Focusing on the problem not on potential solutions

In my last post I spoke about communication and how proper communication requires dissemination amongst your organization.  Today I want to talk about the other side of that, listening and asking probing questions.  One of the key mistakes a new Product Manager makes when talking to a customer is to immediately move from a brief discussion of a new problem into “how” you can solve the problem with a new feature.  Let’s look at an example. 

You are on the phone with a potential customer, it is one of the first calls with this customer.  The sales person asked you to be on the call because the customer asked about a potential feature in the product on their last call.  At the outset of the call, the customer starts explaining the feature, and the “requirements” they would have for it.  The sales person gets into the discussion, and starts adding to the requirements.  The call moves into more of a brainstorming session and the sales person and the customer start feeding off of each other and coming up with some pretty interesting ideas. 

This is a good thing, right?  We are developing rapport with the customer and are coming up with some really great ideas, right? 

This is actually the absolute worst outcome of a call like this.  There is a time and a place for “solutioneering” like this,  however, an initial discovery call is not the right forum.  What should have happened is that you (the Product Manager) should have directed the call to first focus on what problem the customer is trying to solve.  Remember, as a Product Manager your job is not to just build something that somebody (in this case maybe just one person) will pay for.  Your job is to build a product that will appeal to a targeted audience, add value to that audience, and bring in the revenue that your company is expecting.  

In a previous post I talked about how ideas are just the tip of the iceberg.  We know that before an idea becomes reality it must be vetted, prioritized, executed and launched.  Customer requests (ideas) are no different than any other source from this respect.  The way in which you respond to the idea is where things are a little nuanced. 

Your first step is to clearly understand the problem.  You can achieve this by first asking your probing questions (the 5 whys).   Your questioning should get you to a point where you understand all of the following: the rationale behind the feature request; the true problem the customer wants solved; the value that solving the problem will bring to the customer; if the problem is complex, the priority of solving the different aspects of the problem; the urgency the customer has in solving the problem.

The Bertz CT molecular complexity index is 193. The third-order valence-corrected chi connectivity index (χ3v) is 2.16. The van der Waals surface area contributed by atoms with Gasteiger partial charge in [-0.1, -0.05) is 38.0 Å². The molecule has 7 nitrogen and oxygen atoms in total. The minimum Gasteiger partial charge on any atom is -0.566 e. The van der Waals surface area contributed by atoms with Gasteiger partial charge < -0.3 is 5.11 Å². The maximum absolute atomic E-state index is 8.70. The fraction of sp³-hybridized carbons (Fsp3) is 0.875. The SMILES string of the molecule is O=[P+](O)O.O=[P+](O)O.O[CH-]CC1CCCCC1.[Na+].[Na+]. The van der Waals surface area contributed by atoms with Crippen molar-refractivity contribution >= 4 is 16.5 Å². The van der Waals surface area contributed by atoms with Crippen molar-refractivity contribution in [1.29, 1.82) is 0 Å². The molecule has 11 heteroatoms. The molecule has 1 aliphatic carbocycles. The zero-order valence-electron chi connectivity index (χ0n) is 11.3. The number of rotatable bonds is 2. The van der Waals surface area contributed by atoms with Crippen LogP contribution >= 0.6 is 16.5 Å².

From there you can follow your normal vetting process to determine if you should move forward with the idea or not.  This is the tricky part.  It is possible that this feature (or lack of it) is a deal breaker for the potential customer.  So, if you don’t have it, the customer walks, and the sales person does not get their commission.  There could also be time sensitivity as the sales person wants to close the deal prior to the end of the quarter, or the customer has end of year funding they need to spend. 

While there may be a need for urgency, it does not mean that you should ignore the overall vetting process.  It is still your responsibility to do what is best for your company, and that means vetting the idea and determining if it should move forward.  If you decide you cannot move forward with the idea, make sure that you clearly explain it to the customer and the sales team. 

Most of the time, ideas like this end up being nice-to-have items that are not deal breakers.  While the customer (and even your own sales team) might treat it as a deal breaker when they are asking for it in the beginning, you will often find that when the final answer comes back as “no” the customer will be more agreeable than you thought. 

I mentioned above that solutioneering does have a right time and place.  For now just know that in general a sales call of any type is the wrong forum for such an activity.  I could write a lot more on this topic, however, I will save that for another story.